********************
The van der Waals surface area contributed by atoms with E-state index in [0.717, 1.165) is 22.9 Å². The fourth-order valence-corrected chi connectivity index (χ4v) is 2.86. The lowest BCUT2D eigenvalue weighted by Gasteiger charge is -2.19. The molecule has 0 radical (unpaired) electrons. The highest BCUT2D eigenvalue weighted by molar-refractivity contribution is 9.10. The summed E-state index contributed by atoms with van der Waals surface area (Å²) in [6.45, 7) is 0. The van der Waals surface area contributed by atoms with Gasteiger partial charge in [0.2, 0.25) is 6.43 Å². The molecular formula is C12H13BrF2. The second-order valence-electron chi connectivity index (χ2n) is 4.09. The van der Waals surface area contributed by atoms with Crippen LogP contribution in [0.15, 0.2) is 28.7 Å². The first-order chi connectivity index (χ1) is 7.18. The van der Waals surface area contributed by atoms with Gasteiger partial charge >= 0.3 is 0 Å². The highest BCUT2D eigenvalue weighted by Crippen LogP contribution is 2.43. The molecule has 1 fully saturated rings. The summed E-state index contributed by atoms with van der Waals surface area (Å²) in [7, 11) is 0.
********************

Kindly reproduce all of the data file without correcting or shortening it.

The van der Waals surface area contributed by atoms with E-state index in [0.717, 1.165) is 22.9 Å². The fourth-order valence-corrected chi connectivity index (χ4v) is 2.86. The lowest BCUT2D eigenvalue weighted by Gasteiger charge is -2.19. The molecule has 0 radical (unpaired) electrons. The highest BCUT2D eigenvalue weighted by molar-refractivity contribution is 9.10. The summed E-state index contributed by atoms with van der Waals surface area (Å²) in [6.45, 7) is 0. The van der Waals surface area contributed by atoms with Gasteiger partial charge in [0.2, 0.25) is 6.43 Å². The molecular formula is C12H13BrF2. The second-order valence-electron chi connectivity index (χ2n) is 4.09. The van der Waals surface area contributed by atoms with Crippen LogP contribution in [0.15, 0.2) is 28.7 Å². The first-order chi connectivity index (χ1) is 7.18. The van der Waals surface area contributed by atoms with Gasteiger partial charge >= 0.3 is 0 Å². The highest BCUT2D eigenvalue weighted by Crippen LogP contribution is 2.43. The molecule has 1 fully saturated rings. The summed E-state index contributed by atoms with van der Waals surface area (Å²) in [7, 11) is 0.